Cyclone Idai



About Cyclone Idai

On the night of Thursday, March 14, 2019, Mozambique was hit by tropical Cyclone Idai. The storm, which evolved into a Category 3 cyclone, hit Mozambique with a speed of over 125 mph. At least 1.5 million people in the region (Malawi, Mozambique and Zimbabwe) have been affected.

Mozambique is the hardest hit; the storm has directly impacted more than 400,000 people there. The cyclone has caused massive destruction to infrastructure – particularly in the city of Beira with more than 500,000 residents – and nearby cities and villages, causing a complete power outage. Major road networks have been completely blocked by fallen trees and rubble, and Beira is inaccessible by road. The airport in Beira resumed limited flight services on Sunday, March 17. Buildings, including houses, schools, and health facilities have been partly or completely destroyed. Rescue teams have found thousands of people stranded on their rooftops waiting to be rescued.

In Malawi, 14 districts are affected. The most affected districts are Chiwawa and Nsanje, both districts border Mozambique. In 2015, a similar flood affected the same area and some of the settlements remained for 3 months. Based on this experience, it is likely that the settlements will remain for some time. Therefore, the authorities have asked for shelter material. The idea is to move them in family unit, rather than the current disaggregation of women and men in these temporary settlements.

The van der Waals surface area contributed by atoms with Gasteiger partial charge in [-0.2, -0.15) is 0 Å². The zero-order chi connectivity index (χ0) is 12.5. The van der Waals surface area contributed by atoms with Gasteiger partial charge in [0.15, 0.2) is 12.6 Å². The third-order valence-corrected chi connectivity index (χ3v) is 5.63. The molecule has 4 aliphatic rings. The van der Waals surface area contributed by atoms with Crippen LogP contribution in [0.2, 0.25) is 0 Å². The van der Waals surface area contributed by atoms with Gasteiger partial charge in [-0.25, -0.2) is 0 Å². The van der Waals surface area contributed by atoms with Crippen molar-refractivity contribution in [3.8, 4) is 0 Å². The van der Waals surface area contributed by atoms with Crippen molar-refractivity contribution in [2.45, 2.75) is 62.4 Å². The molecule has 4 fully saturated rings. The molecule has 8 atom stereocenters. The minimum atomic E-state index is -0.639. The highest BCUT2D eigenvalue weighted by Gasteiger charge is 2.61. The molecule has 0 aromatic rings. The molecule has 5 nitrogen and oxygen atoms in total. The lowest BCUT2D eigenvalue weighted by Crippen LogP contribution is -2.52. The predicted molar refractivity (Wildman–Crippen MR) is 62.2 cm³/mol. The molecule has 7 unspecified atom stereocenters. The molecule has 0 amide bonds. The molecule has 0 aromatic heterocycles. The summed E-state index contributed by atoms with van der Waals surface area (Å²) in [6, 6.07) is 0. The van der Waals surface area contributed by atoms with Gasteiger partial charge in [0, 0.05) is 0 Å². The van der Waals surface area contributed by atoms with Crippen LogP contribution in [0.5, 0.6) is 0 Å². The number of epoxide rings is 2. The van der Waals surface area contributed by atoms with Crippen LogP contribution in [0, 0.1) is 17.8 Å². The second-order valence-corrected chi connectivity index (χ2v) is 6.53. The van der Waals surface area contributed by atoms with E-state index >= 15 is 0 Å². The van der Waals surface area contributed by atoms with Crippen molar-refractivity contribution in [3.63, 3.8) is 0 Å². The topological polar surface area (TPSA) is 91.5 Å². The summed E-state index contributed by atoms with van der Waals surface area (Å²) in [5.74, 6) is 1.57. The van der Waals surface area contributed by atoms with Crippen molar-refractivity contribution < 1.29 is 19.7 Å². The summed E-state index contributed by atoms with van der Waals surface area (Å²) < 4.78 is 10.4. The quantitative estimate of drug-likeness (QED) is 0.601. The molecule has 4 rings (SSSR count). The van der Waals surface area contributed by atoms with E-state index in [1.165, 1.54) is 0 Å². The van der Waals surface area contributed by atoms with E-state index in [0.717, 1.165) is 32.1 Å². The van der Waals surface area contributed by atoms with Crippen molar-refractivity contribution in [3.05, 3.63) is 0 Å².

In Zimbabwe, the storm caused high winds and heavy precipitation in the east of the country, causing rivers to overflow. At least 98 deaths have been reported so far and hundreds are still missing. There has been flash flooding, landslides and destruction of livelihoods and properties.


What CARE is Doing

CARE’s emergency experts, as part of a coalition of humanitarian organizations, coordinated with the government of Mozambique to assess the damage while  providing search and rescue support around Beira. CARE has sent 13 trucks to the cyclone-affected area, carrying 500 tents, 200 roles of plastic sheeting and rope for temporary shelter, 2800 family kits and over 2000 hygiene and family packages containing items such as soap, buckets, mosquito nets, blankets, tarpaulins, and water canisters to reduce risk of disease. However, as bridges have collapsed, the convoy was re-routed to the nearby city of Chimoio, where CARE is working with the UN and other agencies to set up a second logistics hub.  This second hub will be used to airlift supplies into affected communities.

In Malawi, CARE is working with the local authorities to support the affected communities and have deployed staff to assess the needs and gather the necessary data, to ensure our response is effective and addresses people’s needs. And in Zimbabwe CARE is assessing the situation to respond based on identified needs and in coordination with other aid agencies.

*Updated March 2019

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